May 01, 2010
Following are comments we’ve received from readers about recent online and print news and articles. If you’d like to comment on an article, e-mail edit@RRMediaGroup.com
It is incredible that in the current troubled environment, the FCC would seek to educate, via the online comment system, every potential terrorist group of the vulnerabilities in this nation’s existing as well as planned cellular/broadband national infrastructure. At one time, the commission internally conducted studies such as these using [the commission’s] internal technical resources. The risks of such a public disclosure would appear to far outweigh any perceived benefit.
Dominic F. Tusa
Tusa Consulting Services
I find it hard to believe that this is being discussed, but I think that there are easier, and better, ways of dealing with this type of problem if it can’t be handled by physical security alone.
I would suggest that you might use a Faraday cage approach when building all new facilities. This would, by the nature of the design, take care of the cell phone issue. You could enhance this by using RF absorbing paint or materials on, or in, the walls. This could also be done with existing structures. A mesh screen embedded in the paint might be a cheaper way of accomplishing a Faraday cage result with existing structures. Then, to ensure that the two-way radio system still works for the prison, simply install an indoor distributed antenna system.
This whole thing smells of corruption to me personally. At the very least, why can’t the FCC just amend their rules for prisons? If it seems ridiculous, it probably is. Jamming the signals is a scam, at best, and should be looked at vigorously to determine whether a payoff situation is being developed.
Kenneth B. Moseley (P.E.)
The FCC answers to the “Narrowbanding FAQs” sounds like typical government speak. They have no idea how much this is costing everyone and don't care. They don't want to make any intelligent decisions, just to quote the regulations.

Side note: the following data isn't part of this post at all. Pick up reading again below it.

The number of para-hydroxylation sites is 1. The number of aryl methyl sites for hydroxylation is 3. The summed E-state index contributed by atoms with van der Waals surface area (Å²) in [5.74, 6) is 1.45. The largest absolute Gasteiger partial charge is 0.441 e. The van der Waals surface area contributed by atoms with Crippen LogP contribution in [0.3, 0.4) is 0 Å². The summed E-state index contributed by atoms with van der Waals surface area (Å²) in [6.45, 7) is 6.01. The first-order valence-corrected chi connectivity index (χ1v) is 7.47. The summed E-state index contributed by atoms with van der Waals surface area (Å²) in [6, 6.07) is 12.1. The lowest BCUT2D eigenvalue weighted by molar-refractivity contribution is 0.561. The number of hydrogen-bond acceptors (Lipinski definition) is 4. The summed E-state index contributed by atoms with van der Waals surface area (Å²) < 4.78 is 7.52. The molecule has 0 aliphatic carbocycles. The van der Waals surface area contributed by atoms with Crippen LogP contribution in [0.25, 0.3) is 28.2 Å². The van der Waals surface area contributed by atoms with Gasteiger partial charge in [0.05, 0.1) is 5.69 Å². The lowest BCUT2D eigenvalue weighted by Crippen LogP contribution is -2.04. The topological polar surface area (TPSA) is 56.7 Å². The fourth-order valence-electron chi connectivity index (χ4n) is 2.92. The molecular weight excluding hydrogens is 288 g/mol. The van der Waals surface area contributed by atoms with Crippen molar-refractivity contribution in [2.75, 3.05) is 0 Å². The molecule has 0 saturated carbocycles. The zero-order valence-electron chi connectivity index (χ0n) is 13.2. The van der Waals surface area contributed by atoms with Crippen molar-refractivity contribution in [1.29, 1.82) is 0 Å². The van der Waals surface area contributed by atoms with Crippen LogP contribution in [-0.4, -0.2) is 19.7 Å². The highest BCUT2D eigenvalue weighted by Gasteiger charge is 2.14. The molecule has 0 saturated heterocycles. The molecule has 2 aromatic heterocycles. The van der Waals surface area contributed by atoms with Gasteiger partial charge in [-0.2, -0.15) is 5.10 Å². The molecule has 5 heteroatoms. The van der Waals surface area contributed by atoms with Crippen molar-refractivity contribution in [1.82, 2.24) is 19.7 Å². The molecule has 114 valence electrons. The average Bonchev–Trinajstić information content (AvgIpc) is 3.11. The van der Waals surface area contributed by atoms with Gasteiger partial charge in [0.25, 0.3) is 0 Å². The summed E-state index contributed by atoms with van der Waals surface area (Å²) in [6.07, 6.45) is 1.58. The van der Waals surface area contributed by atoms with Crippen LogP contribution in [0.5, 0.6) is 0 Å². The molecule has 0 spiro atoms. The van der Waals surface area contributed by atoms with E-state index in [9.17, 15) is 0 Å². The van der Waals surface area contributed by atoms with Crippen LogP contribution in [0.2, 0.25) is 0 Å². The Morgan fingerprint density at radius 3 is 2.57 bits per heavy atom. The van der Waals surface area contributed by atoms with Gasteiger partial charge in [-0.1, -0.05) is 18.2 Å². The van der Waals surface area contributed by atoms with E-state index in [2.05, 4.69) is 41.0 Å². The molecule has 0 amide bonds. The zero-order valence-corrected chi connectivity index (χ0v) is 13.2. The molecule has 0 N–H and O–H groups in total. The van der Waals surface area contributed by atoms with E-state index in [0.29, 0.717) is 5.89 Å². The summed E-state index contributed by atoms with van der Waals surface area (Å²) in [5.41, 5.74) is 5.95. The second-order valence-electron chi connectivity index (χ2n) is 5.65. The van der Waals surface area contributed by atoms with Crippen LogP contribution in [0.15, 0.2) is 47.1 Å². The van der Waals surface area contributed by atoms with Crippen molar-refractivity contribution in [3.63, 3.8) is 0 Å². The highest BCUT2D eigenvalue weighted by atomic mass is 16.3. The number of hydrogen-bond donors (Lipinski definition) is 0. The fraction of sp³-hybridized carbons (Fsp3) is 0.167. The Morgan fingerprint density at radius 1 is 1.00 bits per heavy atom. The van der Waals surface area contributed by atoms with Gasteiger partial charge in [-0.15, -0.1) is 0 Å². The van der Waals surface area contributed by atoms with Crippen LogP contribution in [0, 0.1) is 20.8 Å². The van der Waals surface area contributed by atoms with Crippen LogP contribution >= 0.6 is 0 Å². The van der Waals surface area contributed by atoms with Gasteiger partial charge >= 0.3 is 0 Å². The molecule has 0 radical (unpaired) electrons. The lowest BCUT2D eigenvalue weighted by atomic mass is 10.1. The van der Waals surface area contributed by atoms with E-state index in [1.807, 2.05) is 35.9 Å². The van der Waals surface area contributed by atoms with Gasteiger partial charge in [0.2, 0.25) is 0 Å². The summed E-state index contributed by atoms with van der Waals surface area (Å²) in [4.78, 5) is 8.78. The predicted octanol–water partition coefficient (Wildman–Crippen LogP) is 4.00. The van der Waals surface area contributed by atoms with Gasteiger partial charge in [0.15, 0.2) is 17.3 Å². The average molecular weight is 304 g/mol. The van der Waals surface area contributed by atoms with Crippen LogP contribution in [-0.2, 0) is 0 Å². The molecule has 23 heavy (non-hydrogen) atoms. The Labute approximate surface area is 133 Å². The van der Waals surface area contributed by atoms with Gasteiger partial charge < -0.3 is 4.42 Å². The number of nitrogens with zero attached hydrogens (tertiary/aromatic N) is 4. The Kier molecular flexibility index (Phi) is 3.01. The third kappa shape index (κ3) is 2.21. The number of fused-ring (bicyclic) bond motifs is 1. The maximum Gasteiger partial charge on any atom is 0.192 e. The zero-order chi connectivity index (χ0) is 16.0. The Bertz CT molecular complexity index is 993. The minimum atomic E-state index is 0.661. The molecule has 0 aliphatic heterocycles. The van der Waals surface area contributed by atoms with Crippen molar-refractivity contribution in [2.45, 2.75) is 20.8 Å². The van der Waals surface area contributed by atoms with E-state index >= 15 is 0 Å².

I have been designing radios since I graduated from college in 1964. John Larribeau from the city of Spokane, Wash., asked about modifying a receiver. Changing the IF filters will do nothing to affect the FCC certification, and I would say go ahead and do it. In fact, he should use the radio until he has interference problems and then change the filters.
The FCC requiring re-certification for transmitters modified with kits is ridiculous. The cost is almost as much as a new transceiver. If the deviation is just reduced from 5 to 2.5 kilohertz, it will in all likelihood pass the narrow band spec. The receiver may be wideband, but unless there is an interference problem, it could be left alone. Otherwise the cheap ceramic filters in the second IF can be changed. It would be enough to measure the occupied bandwidth of the transmit signal for verification and nothing else. The harmonic levels will not change.
In reference to the following from the article:
Question: Is it permissible for users to program radios sold after Jan. 1, 2011, with previous versions of programming software and enable 25-kilohertz operations?
Answer: No, it isn’t permissible for users to program or reprogram radios sold after Jan. 1, 2011, to enable the 25-kilohertz mode of operation.
Help! I just returned from the Motorola Channel Partner Expo in Las Vegas. I am pretty sure that Motorola said that radios manufactured before Jan 1, 2011, could still be sold after Jan 1, 2011, and used in the 25-kilohertz mode until Jan 1, 2013. Were they wrong or has this changed?
Director, Technology Sales
Motorola’s Response: After Jan. 1, 2011, Motorola can still sell 25-kilohertz radios until Dec. 31, 2012 if they were manufactured/imported before the start of 2011. Motorola is looking for FCC clarification in the question of shops or self-maintained licensees being able to reprogram 12.5-kilohertz radios manufactured/imported after Jan. 1, 2011, back to 25-kilohertz, in those situations where licensees are adding or replacing a few radios to their 25-kilohertz systems. The intent is to prevent forced mixed-mode 12.5/25-kilohertz operation during the two-year interim period